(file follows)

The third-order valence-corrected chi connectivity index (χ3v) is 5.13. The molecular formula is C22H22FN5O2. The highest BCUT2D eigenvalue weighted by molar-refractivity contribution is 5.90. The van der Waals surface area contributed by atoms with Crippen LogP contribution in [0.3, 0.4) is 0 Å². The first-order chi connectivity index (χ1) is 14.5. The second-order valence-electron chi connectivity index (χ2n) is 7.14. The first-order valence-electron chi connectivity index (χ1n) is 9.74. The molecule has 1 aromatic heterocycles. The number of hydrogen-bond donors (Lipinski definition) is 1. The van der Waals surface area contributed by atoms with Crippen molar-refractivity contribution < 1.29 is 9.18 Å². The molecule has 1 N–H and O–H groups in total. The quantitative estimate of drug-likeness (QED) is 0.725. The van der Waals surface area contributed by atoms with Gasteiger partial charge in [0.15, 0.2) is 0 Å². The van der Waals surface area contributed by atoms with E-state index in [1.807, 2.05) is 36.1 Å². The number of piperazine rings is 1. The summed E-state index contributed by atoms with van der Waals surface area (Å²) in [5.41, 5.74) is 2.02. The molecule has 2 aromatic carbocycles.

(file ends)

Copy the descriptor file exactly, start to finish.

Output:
The third-order valence-corrected chi connectivity index (χ3v) is 5.13. The molecular formula is C22H22FN5O2. The highest BCUT2D eigenvalue weighted by molar-refractivity contribution is 5.90. The van der Waals surface area contributed by atoms with Crippen LogP contribution in [0.3, 0.4) is 0 Å². The first-order chi connectivity index (χ1) is 14.5. The second-order valence-electron chi connectivity index (χ2n) is 7.14. The first-order valence-electron chi connectivity index (χ1n) is 9.74. The molecule has 1 aromatic heterocycles. The number of hydrogen-bond donors (Lipinski definition) is 1. The van der Waals surface area contributed by atoms with Crippen molar-refractivity contribution < 1.29 is 9.18 Å². The molecule has 1 N–H and O–H groups in total. The quantitative estimate of drug-likeness (QED) is 0.725. The van der Waals surface area contributed by atoms with Gasteiger partial charge in [0.15, 0.2) is 0 Å². The van der Waals surface area contributed by atoms with E-state index in [1.807, 2.05) is 36.1 Å². The number of piperazine rings is 1. The summed E-state index contributed by atoms with van der Waals surface area (Å²) in [5.41, 5.74) is 2.02. The molecule has 2 aromatic carbocycles.